Thailand Trip, Part 1, Bangkok: On June 7 our team from the Stockholm Vineyard arrives in Thailand, and from the very start we are not only confronted with a new culture, but also a church culture that challenges and encourages us in many ways.
Sukit, the leader of the Bangkok Vineyard meets us at our hotel and takes us to their building at the entrance of Klong Toey, one of the largest slum areas in Asia. There is no sign indicating the name, or the fact that this a church. Inside, there is a number of activities on the three levels of the house that is in dire need of renovation. On one level live a number of young men from broken families, and on another level live several women that had been rescued from a lifestyle of prostitution and addictions. In another room we hear the sounds of music, as one of their young musicians gives guitar lessons to a number of teenagers.
Sukit meets with us in another room to talk, and he explains to us a bit more what they are doing in this area ruled by spiritual darkness and hopelessness. We have come to encourage him, but it soon becomes obvious that he is the one challenging and encouraging us. There are no fancy methods of evangelism but simply an expression of God’s love and His Kingdom. As he explains his simple faith in the unfailing love of Jesus for all mankind, he again and again picks on one of us and says, ”What do you think?” And he is not satisfied with vague answers, but keeps probing deeper and deeper, forcing us to come to grips with what really is deep in our hearts.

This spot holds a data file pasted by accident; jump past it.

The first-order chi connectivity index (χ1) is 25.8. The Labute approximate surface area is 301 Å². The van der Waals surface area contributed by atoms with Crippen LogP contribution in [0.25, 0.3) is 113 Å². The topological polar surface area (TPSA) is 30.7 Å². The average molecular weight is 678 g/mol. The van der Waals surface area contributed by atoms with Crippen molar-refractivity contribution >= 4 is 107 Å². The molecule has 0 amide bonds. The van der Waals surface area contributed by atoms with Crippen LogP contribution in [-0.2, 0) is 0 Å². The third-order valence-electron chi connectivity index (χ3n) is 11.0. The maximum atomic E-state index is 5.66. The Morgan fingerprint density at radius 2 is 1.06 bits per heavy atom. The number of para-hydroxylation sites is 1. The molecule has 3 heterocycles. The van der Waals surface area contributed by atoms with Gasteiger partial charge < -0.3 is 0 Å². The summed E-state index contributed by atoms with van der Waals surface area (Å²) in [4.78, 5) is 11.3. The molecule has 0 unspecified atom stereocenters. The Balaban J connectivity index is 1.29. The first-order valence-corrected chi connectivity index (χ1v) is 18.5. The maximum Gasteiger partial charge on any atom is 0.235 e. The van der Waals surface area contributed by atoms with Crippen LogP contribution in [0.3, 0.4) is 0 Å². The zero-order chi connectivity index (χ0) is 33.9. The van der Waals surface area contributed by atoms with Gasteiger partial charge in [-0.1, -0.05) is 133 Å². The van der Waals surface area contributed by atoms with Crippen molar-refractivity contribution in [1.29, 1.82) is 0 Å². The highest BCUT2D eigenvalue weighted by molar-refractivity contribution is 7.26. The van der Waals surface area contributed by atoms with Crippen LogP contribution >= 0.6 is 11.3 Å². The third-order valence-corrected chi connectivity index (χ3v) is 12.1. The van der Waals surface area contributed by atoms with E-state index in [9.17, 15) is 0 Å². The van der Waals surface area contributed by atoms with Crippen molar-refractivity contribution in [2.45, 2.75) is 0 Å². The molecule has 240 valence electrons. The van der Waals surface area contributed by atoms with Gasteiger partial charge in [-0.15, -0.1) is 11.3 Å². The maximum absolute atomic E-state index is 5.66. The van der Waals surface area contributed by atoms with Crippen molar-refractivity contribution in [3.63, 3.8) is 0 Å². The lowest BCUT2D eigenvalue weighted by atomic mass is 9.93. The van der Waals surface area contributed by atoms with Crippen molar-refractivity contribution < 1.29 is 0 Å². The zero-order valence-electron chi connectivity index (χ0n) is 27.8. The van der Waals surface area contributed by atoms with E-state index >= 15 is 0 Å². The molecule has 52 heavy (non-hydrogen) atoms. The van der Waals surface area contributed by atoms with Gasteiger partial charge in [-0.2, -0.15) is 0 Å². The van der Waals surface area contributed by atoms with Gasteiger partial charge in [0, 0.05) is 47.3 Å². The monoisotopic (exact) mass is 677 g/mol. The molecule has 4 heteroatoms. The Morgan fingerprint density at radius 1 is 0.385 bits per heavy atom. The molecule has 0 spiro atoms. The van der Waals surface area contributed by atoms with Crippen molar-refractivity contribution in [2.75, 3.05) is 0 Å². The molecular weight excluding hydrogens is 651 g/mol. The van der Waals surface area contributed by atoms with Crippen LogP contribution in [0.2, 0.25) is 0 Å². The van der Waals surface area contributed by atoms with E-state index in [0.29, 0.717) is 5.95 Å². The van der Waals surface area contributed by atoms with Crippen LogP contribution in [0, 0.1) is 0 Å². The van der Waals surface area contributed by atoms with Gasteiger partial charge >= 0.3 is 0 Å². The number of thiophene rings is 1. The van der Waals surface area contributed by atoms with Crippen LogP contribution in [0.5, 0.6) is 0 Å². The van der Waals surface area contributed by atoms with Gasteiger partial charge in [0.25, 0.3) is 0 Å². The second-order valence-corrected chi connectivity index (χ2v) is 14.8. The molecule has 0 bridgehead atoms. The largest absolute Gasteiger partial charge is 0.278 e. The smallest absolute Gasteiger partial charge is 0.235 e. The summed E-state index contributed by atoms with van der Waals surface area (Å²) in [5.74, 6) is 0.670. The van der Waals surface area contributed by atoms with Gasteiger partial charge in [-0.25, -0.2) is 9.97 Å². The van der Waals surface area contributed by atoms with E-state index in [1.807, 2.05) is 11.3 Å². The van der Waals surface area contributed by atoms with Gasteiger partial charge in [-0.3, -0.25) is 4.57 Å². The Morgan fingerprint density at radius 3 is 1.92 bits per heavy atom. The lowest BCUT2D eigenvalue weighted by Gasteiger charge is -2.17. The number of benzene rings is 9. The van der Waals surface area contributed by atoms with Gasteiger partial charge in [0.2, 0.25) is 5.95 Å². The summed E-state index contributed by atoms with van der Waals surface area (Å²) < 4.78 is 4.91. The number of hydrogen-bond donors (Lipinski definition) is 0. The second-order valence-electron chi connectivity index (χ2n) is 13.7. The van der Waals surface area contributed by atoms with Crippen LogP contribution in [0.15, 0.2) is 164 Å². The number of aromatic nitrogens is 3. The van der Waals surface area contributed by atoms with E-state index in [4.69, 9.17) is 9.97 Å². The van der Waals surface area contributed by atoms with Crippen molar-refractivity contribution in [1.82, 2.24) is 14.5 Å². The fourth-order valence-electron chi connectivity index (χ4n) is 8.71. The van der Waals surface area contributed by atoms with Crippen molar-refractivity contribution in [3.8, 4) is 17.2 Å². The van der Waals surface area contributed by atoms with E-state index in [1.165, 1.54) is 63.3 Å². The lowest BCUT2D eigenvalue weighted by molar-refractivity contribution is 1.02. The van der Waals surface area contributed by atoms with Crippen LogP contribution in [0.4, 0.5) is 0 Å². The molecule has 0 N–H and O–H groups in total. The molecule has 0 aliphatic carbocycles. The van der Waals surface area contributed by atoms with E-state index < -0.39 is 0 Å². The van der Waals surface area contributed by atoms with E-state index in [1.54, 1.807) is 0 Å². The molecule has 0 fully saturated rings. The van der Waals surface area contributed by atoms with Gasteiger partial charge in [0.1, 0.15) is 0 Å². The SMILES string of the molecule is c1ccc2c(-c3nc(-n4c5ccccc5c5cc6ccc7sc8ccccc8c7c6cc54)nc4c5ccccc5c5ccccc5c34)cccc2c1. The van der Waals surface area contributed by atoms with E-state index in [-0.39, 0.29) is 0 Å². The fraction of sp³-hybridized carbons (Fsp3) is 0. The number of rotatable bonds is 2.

One of his young leaders has joined our conversation, but is called away to the next room to pray for someone. Within minutes we hear the sound of crying and wailing from one of the girls. Soon she is joined by others and we realize that the Spirit of God has just fallen on the music class – the Kingdom had come! Sukit acts like nothing happened and this is just another day in Klong Toey.
On Sunday we join their meeting, and this looks a bit more like the Vineyard we know, until Sukit gets up to ”preach”. Again, he interrupts his teaching with questions and draws out answers from the audience. Soon there is a lively discussion going on, with lots of laughter while snacks are being passed around, and Sukit finishes his talk while chewing on a seaweed bar.
The ministry time looks a lot like ours with everyone praying for everyone, but there is one slight difference: Everyone in this ”church” has been trained to prophecy, and they serve each other as well as us freely with words from the heart of God.
I leave Bangkok with a mixture of emotions, inspired, humbled and the nagging question, ”What do I think?”